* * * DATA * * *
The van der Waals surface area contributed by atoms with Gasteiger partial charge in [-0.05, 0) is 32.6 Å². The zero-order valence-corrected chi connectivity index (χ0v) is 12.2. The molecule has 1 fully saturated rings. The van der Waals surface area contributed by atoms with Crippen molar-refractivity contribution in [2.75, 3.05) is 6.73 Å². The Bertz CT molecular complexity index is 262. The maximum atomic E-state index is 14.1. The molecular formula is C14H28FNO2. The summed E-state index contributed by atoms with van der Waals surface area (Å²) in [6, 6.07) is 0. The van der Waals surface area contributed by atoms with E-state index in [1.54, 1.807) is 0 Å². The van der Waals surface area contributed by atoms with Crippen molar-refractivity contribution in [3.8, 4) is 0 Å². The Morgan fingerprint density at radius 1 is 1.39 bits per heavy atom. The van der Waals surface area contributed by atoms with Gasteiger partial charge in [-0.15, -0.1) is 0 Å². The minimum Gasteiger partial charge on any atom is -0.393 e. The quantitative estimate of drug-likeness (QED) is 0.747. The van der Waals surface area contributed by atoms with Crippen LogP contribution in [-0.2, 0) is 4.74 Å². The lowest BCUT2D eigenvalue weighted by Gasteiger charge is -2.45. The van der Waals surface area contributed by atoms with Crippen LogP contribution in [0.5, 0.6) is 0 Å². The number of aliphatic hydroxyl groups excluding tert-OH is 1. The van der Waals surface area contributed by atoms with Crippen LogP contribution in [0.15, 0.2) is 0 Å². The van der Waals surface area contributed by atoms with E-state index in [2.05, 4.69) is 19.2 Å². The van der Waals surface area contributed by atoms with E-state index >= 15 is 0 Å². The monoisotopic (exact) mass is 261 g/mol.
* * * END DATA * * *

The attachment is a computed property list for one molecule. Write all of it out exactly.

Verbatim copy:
The van der Waals surface area contributed by atoms with Gasteiger partial charge in [-0.05, 0) is 32.6 Å². The zero-order valence-corrected chi connectivity index (χ0v) is 12.2. The molecule has 1 fully saturated rings. The van der Waals surface area contributed by atoms with Crippen molar-refractivity contribution in [2.75, 3.05) is 6.73 Å². The Bertz CT molecular complexity index is 262. The maximum atomic E-state index is 14.1. The molecular formula is C14H28FNO2. The summed E-state index contributed by atoms with van der Waals surface area (Å²) in [6, 6.07) is 0. The van der Waals surface area contributed by atoms with E-state index in [1.54, 1.807) is 0 Å². The van der Waals surface area contributed by atoms with Crippen molar-refractivity contribution in [3.8, 4) is 0 Å². The Morgan fingerprint density at radius 1 is 1.39 bits per heavy atom. The van der Waals surface area contributed by atoms with Gasteiger partial charge in [-0.15, -0.1) is 0 Å². The minimum Gasteiger partial charge on any atom is -0.393 e. The quantitative estimate of drug-likeness (QED) is 0.747. The van der Waals surface area contributed by atoms with Crippen LogP contribution in [-0.2, 0) is 4.74 Å². The lowest BCUT2D eigenvalue weighted by Gasteiger charge is -2.45. The van der Waals surface area contributed by atoms with Crippen LogP contribution in [0.5, 0.6) is 0 Å². The number of aliphatic hydroxyl groups excluding tert-OH is 1. The van der Waals surface area contributed by atoms with Crippen LogP contribution in [0.15, 0.2) is 0 Å². The van der Waals surface area contributed by atoms with E-state index in [2.05, 4.69) is 19.2 Å². The van der Waals surface area contributed by atoms with E-state index >= 15 is 0 Å². The monoisotopic (exact) mass is 261 g/mol.